I never really knew the exact origin of Labor Day. According to the U.S. Department of Labor, although the actual founder of Labor Day is debated, it is agreed the holiday’s origin is the result of the Central Labor Union’s efforts in the late 19th century to set an example of a “workingmen’s holiday.” With the growth of such labor unions, the idea of Labor Day eventually caught on, and by 1885 the holiday was celebrated in many industrial centers throughout the country, often by a street parade to display “the strength and esprit de corps of the trade and labor organizations.”
I am not certain, but I would bet that attorneys were not the group that the Central Labor Union had in mind when they sought to promote and celebrate the “workingman.” But today, most Americans, including attorneys, are able to enjoy Labor Day so long as their employer allows.
Although today’s lawyer is generally exclusively a lawyer, a profession not considered to be one that “works with their hands” as a laborer or farmer does, this was not always the case. Thomas Jefferson, for example, was a land surveyor, inventor, farmer and lawyer. We know him for his most famous professional endeavor, the third president of the United States. (Interestingly, the first five presidents were both lawyers and farmers — a pairing that is most unusual in today’s economy given the demands of each profession.)
Over time, with advances in technology and the demand for detail, professions became more specialized. Today, one works as a doctor and only a doctor; one is a manager and only a manager and so on. Additionally, there is vast specialization within each specific profession. When I tell someone that I am a lawyer, I am often asked, “And what type of law do you practice?”
In this transition, where we have become so specialized in our given professions, we have lost the ability to appreciate how other people earn a living. We inevitably become focused on our own pursuit as we spend our day saturated in our own profession. I recently read an article asserting that one of the most important skills of an attorney is perspective- the ability to see the other side. This is imperative for an attorney because we are hired to advocate on behalf of others who almost always have a different profession than our own.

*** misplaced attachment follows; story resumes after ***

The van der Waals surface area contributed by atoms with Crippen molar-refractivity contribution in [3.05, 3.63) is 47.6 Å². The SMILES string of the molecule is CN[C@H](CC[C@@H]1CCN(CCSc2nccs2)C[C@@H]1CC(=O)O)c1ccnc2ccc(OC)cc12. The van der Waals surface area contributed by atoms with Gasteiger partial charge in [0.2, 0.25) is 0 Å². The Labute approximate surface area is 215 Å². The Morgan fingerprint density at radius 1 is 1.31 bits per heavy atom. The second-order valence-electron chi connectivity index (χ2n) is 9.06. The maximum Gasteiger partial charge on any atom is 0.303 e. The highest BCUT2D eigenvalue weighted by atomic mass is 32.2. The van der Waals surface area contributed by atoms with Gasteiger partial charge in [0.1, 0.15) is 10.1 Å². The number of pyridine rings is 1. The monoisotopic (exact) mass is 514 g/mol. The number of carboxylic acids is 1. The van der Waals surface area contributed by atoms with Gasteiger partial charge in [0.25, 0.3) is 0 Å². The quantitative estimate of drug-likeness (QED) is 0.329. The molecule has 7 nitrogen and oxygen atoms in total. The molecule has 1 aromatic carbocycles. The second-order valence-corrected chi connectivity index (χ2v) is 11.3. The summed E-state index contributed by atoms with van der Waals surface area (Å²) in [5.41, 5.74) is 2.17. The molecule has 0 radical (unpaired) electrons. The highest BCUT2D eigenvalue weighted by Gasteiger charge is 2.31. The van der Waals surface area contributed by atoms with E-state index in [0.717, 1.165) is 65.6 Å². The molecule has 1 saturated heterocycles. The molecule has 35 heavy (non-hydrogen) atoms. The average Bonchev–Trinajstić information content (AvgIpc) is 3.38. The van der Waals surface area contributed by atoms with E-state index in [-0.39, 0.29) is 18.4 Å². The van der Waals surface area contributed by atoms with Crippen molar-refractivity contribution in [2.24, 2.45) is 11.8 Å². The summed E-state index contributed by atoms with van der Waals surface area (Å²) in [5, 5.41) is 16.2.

Therefore, we should implement a more “generalist-minded” approach in working to understand a client’s needs. A storeowner who seeks legal advice regarding their proprietorship does not understand the demands of being an attorney and, likewise, an attorney more than likely does not intimately understand the unique stresses that accompany the operation of a retail store.
Never is this contrast more profound than when I take a trip back home to upstate New York to visit my family, most of whom earn their living as farmers. I spent this Labor Day weekend back home, where many were busy harvesting a bumper crop of peaches and gearing up for pick-your-own apple season (farmers don’t get Labor Day off). A recent family purchase prompted a conversation about the usefulness and practicality of a “J.D.” In my world, that is a Juris Doctorate. In my family’s world, that is a John Deere tractor.
The ability to go home and spend time around people who do something else for a living — in this case, a profession where one truly “works with their hands” — helps me to appreciate other professional pursuits and widens the lens in which I view my own practice. It will always be a challenge to try to understand a profession that is not your own. My biggest challenge this weekend, however, was trying to fit as much as my family’s bounty as possible in to my carry-on luggage en route back to Baltimore.
Note: Those looking to gain some unique agriculture lawyer perspective should check out the MSBA Real Property Section’s event on September 21.